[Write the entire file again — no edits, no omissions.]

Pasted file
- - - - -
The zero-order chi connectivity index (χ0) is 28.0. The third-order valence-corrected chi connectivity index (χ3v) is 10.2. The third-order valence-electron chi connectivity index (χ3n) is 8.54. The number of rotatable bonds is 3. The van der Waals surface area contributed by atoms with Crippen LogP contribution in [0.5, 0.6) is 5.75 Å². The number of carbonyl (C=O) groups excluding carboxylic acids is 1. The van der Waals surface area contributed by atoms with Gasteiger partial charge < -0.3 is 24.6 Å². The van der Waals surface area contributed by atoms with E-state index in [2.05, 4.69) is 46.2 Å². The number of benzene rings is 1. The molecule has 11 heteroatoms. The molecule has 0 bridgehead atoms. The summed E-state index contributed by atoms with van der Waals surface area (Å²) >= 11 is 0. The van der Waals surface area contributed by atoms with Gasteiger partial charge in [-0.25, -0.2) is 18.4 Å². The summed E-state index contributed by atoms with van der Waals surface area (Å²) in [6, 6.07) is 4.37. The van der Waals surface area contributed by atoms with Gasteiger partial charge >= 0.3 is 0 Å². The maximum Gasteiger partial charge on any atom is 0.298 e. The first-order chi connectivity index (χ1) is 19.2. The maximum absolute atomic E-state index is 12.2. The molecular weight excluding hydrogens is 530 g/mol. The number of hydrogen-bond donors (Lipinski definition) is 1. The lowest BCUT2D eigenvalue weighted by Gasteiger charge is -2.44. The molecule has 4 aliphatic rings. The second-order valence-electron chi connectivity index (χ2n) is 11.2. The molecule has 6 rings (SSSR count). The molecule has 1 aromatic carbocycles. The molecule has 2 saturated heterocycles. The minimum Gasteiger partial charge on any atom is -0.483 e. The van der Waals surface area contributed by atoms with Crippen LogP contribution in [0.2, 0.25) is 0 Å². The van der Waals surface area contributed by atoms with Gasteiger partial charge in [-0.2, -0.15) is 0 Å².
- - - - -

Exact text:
The zero-order chi connectivity index (χ0) is 28.0. The third-order valence-corrected chi connectivity index (χ3v) is 10.2. The third-order valence-electron chi connectivity index (χ3n) is 8.54. The number of rotatable bonds is 3. The van der Waals surface area contributed by atoms with Crippen LogP contribution in [0.5, 0.6) is 5.75 Å². The number of carbonyl (C=O) groups excluding carboxylic acids is 1. The van der Waals surface area contributed by atoms with Gasteiger partial charge < -0.3 is 24.6 Å². The van der Waals surface area contributed by atoms with E-state index in [2.05, 4.69) is 46.2 Å². The number of benzene rings is 1. The molecule has 11 heteroatoms. The molecule has 0 bridgehead atoms. The summed E-state index contributed by atoms with van der Waals surface area (Å²) >= 11 is 0. The van der Waals surface area contributed by atoms with Gasteiger partial charge in [-0.25, -0.2) is 18.4 Å². The summed E-state index contributed by atoms with van der Waals surface area (Å²) in [6, 6.07) is 4.37. The van der Waals surface area contributed by atoms with Gasteiger partial charge >= 0.3 is 0 Å². The maximum Gasteiger partial charge on any atom is 0.298 e. The first-order chi connectivity index (χ1) is 19.2. The maximum absolute atomic E-state index is 12.2. The molecular weight excluding hydrogens is 530 g/mol. The number of hydrogen-bond donors (Lipinski definition) is 1. The lowest BCUT2D eigenvalue weighted by Gasteiger charge is -2.44. The molecule has 4 aliphatic rings. The second-order valence-electron chi connectivity index (χ2n) is 11.2. The molecule has 6 rings (SSSR count). The molecule has 1 aromatic carbocycles. The molecule has 2 saturated heterocycles. The minimum Gasteiger partial charge on any atom is -0.483 e. The van der Waals surface area contributed by atoms with Crippen LogP contribution in [0.2, 0.25) is 0 Å². The van der Waals surface area contributed by atoms with Gasteiger partial charge in [-0.2, -0.15) is 0 Å².